Breakin' All The Rules Movie Review
Quincy (Jamie Foxx) is a man with everything -- a good job as a magazine editor, good friends, and a fine woman to whom he's on the verge of proposing. Just as he's about to write a series of guidelines for firing employees, his girlfriend dumps him at their engagement party. Despondent, he quits his job, refusing to fire employees for his spineless boss (Peter MacNicol), and becomes a recluse.
The alone time inspires Quincy. Supplied with a broken heart and a deep knowledge of "termination psychology," he writes a manual on how to break up with your mate. With the help of his scoundrel cousin Evan (Morris Chestnut, shirtless again), the two land a publishing deal and the book becomes a hit. Oddly enough, it's the only non-fiction best seller that isn't a low-carb diet book.
Success is nice, but Quincy is still lonely, though everyone wants a piece of him. His former boss enlists his help on breaking up with his gold-digging girlfriend (Jennifer Esposito), while Evan needs Quincy's help in ending things with his flame, Nicky (Gabrielle Union, who should really know better). Long story short, Quincy falls for Nicky, though he doesn't know it's her, while Evan gets mistaken for his more famous cousin and starts fooling around with Esposito's gold digger hottie.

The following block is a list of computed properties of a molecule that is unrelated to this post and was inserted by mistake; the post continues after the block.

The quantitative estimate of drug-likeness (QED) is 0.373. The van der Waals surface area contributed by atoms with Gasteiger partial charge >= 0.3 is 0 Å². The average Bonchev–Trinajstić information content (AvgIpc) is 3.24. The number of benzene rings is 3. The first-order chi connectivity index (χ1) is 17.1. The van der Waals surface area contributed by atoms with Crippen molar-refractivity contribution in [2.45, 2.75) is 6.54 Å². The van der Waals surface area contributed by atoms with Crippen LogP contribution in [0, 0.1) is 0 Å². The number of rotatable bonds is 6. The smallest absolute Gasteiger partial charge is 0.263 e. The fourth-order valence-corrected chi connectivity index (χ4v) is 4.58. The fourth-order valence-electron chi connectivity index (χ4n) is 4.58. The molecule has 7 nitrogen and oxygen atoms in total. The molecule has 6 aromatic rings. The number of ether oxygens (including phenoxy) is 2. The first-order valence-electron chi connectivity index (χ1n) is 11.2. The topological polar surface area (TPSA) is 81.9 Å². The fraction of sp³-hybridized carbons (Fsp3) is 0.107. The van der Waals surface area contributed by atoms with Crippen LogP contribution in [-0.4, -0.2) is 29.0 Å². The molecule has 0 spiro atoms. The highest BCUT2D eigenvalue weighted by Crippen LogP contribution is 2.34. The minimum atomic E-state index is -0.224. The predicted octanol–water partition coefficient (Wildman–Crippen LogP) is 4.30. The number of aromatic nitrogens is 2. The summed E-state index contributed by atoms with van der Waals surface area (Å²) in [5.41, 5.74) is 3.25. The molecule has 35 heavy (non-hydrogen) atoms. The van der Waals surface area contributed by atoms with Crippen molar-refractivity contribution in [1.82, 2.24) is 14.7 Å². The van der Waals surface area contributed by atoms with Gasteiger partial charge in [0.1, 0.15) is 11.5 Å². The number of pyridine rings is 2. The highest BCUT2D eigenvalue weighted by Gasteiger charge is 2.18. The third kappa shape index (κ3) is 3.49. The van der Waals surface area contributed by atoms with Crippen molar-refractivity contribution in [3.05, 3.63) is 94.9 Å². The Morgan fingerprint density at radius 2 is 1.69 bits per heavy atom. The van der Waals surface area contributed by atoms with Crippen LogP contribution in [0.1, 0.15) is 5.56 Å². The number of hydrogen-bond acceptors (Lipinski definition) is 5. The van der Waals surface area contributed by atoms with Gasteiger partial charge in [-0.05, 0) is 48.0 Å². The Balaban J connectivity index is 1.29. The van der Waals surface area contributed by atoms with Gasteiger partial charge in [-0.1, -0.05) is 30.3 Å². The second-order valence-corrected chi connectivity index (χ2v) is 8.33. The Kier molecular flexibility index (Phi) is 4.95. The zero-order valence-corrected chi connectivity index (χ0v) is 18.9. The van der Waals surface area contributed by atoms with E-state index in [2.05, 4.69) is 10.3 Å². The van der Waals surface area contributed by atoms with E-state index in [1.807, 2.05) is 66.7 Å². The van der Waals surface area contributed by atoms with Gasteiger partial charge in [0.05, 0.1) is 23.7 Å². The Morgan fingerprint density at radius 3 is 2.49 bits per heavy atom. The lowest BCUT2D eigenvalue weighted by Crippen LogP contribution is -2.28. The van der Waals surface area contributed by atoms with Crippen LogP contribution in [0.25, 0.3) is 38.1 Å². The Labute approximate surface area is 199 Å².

Supposedly humorous confusion ensues. Writer-director Daniel Taplitz builds the plot around a series of misunderstandings and mistaken identities, leading to a classic example of furthering a plot along at the expense of the characters, who respond like show ponies to Taplitz's script, acting deaf, dumb, and blind to the Three's Company-like antics. No character is likable: Foxx's is too thick headed to root for, Chestnut's resembles a dating show Don Juan, and Union's character is too erratic to take seriously. MacNicol's character is like a more spastic version of his role on TV's Ally McBeal (that's not good) and Esposito's role is so irredeemably awful that steam will probably come out of Andrea Dworkin's ears if she sees the movie.
Taplitz sprinkles his script with crude humor, utilizing alcoholic dogs, horny old men, and penis jokes, all of which is funny if you've never seen a comedy. He also tries to heat up the proceedings with some seductive gestures, but he can't get anywhere with that since it's done in the confines of a date movie starring robots. Breakin' All the Rules sticks to the rules of too many lame sitcoms and unfunny comedies past, which the doomed actors follow like lemmings off a cliff.
The DVD features a commentary from cast and crew, gag reel, a not unsubtantial making-of flick, and -- in one of the strangest add-ons of the year -- a colorized "Three Stooges" short film called Hoi Polloi.
Rules. He broke 'em.
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